Grey’s Anatomy, more commonly referred to as Grey’s, has easily been one of television’s most iconic shows since the pilot season began in March 2005. Now, more than 15 years later, the medical drama remains one of the top ten longest-running scripted television shows in the United States with its current standing at 16 seasons and season 17 in production.
Grey’s has also had a long-standing history of using the show for political commentary on pressing social issues such as gun reform, racial biases, affordable healthcare, the LGBTQIA+ community and numerous others. This has caused quite a few stirs in the past, as some audience members don’t appreciate these underlying political tones; however, most of the show’s producers, actors and writers fully support the use of their platform to highlight these problems.
During the early quarantine months, when Krista Vernoff, an executive producer of Grey’s Anatomy, had said they would be addressing COVID-19 in season 17, it was not necessarily unexpected, and as she put it: “there’s no way to be a long-running medical show and not do the medical story of our lifetimes.” The inclusion of the pandemic as a plot in the show is where the controversy stems from. Before the production of each new season, the show’s writers typically schedule meetings with real doctors to learn more about the ins and outs of the medical emergencies that they will be depicting in that season; Vernoff stated that, during the meetings for this season, this process “felt more like therapy” than fun storytelling and discussions.
Since the beginning of the COVID-19 era in March, the pandemic has quickly become a heavily controversial topic, so it’s not surprising that its inclusion in a fictional medical drama is bound to upset some of its audience members. Some are offended by the simple inclusion of what they believe to be a political hoax, and others are not thrilled with having to relive this time through their entertainment. It has already infiltrated almost every aspect of our lives, and we might not be ready to go through it all again—especially when this ‘era’ truly hasn’t even passed, and it doesn’t seem to be ending anytime soon. For example, healthcare workers—who have already criticized the show for years for being inaccurate and misrepresenting the medical field—might not be thrilled to see the pandemic as a side story to the drama in the show rather than the tragedy it is.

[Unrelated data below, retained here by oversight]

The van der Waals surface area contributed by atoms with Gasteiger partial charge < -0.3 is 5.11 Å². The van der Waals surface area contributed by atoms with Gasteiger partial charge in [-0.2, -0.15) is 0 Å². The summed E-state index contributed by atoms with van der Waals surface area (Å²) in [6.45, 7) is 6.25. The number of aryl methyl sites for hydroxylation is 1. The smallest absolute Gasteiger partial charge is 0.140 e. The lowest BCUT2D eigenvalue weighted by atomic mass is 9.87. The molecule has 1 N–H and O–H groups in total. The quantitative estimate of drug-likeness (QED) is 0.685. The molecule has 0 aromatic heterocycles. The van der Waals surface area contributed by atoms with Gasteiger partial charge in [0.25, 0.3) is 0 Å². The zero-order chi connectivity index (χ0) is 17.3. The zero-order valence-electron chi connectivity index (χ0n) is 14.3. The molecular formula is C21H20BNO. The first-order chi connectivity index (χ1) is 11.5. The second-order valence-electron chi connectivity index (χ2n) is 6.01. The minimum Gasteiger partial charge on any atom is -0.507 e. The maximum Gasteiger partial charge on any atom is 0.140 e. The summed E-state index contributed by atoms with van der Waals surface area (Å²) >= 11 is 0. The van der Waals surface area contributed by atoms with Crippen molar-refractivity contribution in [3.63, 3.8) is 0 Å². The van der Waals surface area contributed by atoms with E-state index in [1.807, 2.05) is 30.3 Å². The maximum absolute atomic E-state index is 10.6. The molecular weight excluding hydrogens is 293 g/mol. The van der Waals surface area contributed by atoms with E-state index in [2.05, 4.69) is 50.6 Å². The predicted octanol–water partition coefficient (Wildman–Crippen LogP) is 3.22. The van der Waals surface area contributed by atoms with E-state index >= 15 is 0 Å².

Personally, I’m extremely interested to see how the creators of Grey’s represent the insanity of our current situation within the show, and whether they’re going to do it in a tasteful way that highlights the sacrifices that healthcare and frontline workers have gone (and are still going) through. Ellen Pompeo, the lead actress in the show who plays protagonist Meredith Grey, recently shared an Instagram post announcing that the cast and crew had begun filming season 17; in the post, she also pays her respects to the healthcare workers that have been lost during this crisis, writing “I hope we do you proud.”
Despite the show’s return to production, it is unclear as of now when the exact release date of season 17 will be, as the past schedule has been postponed due to the stall in filming that began in April. However, ABC has still reserved the nine o’clock slot on Thursday nights for the show’s comeback. In the meantime, you can catch me re-watching the series (all 16 seasons of which are available on Netflix) in preparation for the roller coaster of emotions, drama and controversy we are inevitably in store for once the show returns.